Sergius of Radonezh (1314-1392) monk
In 1392 the Russian monk Sergius of Radonezh died at the Lavra of the Trinity, which he had founded.
He was born in Rostov, near Moscow, and baptized Bartholomew. When Tartar invaders arrived, he fled with his family to Radonezh.
At the death of his parents, Bartholomew went to live in the forest with his brother, and began to lead a life of prayer and solitude in hostile, inhospitable surroundings. He took the monastic habit, changed his name to Sergius, and built a small wooden chapel dedicated to the Trinity.
Little by little, the forest of Radonez filled with people who wanted to partake of the poor, simple monasticism practiced by Sergius, in the hope of enjoying the fullness of their freedom as children of God.
When the Patriarch of Constantinople, upon whom the Russian church then depended, ordered Sergius to adopt the cenobitic rule of Greece's Studite monasteries, Sergius did so and went on to found monastic fraternities throughout Russia. He was generous and attentive in offering his advice and services to his country's Church and political leaders, in an age of great turmoil.
Sergius preached universal, cosmic peace and taught generations of monks to pray that the world, torn apart as it was by hatred, would be pervaded by the love whose source is the Trinity. Inspired by Sergius' teachings, the painter Andrei Rublev was able to reach an incomparable depth and tenderness in his iconographic art.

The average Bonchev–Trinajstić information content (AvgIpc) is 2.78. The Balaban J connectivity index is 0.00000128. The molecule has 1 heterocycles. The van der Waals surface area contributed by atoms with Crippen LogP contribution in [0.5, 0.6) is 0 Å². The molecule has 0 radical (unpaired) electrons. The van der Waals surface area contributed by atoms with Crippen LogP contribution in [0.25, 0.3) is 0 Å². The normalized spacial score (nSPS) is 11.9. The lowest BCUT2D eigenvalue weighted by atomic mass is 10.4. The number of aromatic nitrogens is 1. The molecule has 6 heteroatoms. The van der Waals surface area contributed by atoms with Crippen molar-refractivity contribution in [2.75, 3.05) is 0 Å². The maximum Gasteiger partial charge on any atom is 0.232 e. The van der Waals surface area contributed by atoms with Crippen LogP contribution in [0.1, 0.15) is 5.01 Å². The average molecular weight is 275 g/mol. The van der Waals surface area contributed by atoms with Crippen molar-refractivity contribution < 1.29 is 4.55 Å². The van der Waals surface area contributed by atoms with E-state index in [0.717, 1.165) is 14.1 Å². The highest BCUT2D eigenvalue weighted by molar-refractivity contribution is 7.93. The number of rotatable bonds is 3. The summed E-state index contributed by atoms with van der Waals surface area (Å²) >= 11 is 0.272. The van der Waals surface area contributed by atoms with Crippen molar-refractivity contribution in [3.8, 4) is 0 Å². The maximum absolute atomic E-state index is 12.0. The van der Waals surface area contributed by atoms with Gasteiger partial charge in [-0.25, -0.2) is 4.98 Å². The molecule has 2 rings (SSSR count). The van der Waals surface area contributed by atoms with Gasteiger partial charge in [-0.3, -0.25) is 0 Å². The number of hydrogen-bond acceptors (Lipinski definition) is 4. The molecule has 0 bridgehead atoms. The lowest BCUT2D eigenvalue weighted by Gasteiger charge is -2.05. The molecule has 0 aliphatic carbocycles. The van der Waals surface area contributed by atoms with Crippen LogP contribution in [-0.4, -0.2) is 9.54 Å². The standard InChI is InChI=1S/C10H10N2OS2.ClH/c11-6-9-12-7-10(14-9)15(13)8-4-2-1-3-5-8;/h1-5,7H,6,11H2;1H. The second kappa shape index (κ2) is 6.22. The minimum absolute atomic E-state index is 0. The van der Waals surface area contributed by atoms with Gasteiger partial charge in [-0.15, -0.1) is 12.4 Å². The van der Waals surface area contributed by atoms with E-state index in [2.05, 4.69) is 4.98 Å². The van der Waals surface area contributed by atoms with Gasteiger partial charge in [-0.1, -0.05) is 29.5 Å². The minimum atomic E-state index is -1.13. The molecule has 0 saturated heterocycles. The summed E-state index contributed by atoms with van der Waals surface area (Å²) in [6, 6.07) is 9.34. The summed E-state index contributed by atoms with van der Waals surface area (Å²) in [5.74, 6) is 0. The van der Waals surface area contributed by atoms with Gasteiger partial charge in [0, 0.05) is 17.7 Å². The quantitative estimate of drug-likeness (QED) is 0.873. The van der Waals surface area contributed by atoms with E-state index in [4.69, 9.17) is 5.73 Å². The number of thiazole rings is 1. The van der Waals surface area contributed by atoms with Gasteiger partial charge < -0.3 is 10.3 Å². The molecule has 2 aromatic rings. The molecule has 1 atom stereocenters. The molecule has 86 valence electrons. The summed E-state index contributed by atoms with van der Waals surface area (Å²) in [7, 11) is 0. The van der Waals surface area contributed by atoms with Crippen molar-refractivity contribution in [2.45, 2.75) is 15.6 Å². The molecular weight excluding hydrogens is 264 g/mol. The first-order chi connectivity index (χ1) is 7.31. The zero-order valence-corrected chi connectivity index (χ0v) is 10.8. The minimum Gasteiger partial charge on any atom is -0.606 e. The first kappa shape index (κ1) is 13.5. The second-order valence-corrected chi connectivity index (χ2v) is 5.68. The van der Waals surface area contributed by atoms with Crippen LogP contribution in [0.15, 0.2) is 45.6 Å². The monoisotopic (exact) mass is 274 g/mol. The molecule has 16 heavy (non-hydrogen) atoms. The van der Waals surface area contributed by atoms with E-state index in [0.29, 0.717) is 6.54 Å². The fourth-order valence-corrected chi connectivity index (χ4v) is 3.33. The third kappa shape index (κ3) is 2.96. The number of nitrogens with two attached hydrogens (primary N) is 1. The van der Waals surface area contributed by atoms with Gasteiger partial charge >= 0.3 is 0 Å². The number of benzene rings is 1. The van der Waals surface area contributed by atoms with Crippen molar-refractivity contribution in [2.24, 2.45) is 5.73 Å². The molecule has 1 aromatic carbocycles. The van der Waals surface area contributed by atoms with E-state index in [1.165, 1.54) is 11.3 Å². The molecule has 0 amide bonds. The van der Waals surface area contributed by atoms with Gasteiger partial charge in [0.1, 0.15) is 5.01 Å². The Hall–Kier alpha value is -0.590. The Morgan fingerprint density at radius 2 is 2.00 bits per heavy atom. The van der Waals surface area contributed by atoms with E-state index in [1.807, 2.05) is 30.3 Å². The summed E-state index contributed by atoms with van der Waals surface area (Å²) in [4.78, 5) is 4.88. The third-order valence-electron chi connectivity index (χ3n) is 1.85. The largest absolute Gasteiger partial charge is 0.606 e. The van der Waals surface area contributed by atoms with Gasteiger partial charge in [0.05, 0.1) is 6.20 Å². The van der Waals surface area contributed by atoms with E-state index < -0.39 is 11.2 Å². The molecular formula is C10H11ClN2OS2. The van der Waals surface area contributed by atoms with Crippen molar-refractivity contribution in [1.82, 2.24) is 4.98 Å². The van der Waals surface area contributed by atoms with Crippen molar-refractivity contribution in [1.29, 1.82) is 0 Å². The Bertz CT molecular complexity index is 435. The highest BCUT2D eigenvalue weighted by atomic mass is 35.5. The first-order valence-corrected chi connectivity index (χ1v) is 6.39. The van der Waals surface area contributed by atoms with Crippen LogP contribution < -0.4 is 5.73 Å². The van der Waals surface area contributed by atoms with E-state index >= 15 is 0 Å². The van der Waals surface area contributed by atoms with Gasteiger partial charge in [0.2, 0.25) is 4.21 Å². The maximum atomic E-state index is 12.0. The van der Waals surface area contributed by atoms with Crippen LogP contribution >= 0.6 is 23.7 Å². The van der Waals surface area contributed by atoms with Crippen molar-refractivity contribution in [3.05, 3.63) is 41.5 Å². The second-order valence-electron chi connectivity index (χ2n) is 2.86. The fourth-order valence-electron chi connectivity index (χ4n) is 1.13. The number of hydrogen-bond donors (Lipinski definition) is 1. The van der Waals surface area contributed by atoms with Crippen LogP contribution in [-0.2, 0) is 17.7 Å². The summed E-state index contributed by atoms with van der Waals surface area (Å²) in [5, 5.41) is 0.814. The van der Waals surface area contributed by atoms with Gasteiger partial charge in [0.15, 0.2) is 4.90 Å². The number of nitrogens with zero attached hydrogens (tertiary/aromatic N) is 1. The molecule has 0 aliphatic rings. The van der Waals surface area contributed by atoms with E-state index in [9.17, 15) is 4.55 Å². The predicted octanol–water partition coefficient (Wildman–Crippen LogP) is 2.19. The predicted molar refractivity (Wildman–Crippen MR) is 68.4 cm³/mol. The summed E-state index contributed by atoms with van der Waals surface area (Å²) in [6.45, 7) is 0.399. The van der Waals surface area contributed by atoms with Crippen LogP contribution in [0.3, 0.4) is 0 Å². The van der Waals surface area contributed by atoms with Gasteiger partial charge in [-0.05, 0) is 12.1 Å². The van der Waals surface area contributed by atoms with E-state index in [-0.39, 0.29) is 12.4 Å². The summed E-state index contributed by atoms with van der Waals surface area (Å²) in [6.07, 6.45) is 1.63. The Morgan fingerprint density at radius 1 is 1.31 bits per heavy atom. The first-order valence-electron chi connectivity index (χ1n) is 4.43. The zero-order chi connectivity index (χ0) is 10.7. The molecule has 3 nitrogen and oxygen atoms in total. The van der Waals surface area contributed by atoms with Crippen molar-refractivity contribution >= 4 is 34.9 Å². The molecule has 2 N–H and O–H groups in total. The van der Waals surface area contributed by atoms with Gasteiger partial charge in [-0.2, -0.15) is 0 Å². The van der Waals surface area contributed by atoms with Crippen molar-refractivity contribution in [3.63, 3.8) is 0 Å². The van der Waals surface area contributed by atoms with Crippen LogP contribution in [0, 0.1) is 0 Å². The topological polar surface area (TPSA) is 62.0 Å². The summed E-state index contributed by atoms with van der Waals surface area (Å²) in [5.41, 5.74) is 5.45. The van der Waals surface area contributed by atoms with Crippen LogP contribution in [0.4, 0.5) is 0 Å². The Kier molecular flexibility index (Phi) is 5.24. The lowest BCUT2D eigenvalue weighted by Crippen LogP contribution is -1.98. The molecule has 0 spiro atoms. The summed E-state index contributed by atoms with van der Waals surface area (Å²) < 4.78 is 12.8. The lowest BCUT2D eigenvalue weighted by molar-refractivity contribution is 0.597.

Together with Seraphim of Sarov, Sergius is Russia's best loved and most venerated saint. His Holy Trinity Monastery is still the theological and spiritual center of the Russian Orthodox Church.
Gal 5:22-6:2; Lk 6:17-23
THE CHURCHES REMEMBER...
Anselm of Lucca (d. 1086), bishop (Ambrosian calendar)
COPTS AND ETHIOPIANS (28 tut/maskaram):
Apatil and Herais (3rd cent.), martyrs (Coptic Church)
Johann Mathesius (d. 1565), preacher in Bohemia
Pelagia the Penitent (4th-5th cent.)
ORTHODOX CHRISTIANS AND GREEK CATHOLICS:
Pelagia the Penitent, nun
Sergio di Radonezh, thaumaturge and protector of Russia (Russian Church)
Arsenius the Great (d. 887), patriarch (Georgian Church)
Dositheus of Kiev (d. 1776), monk (Ukrainian Church)
Demetrius of Thessaloniki (d. ca. 306), martyr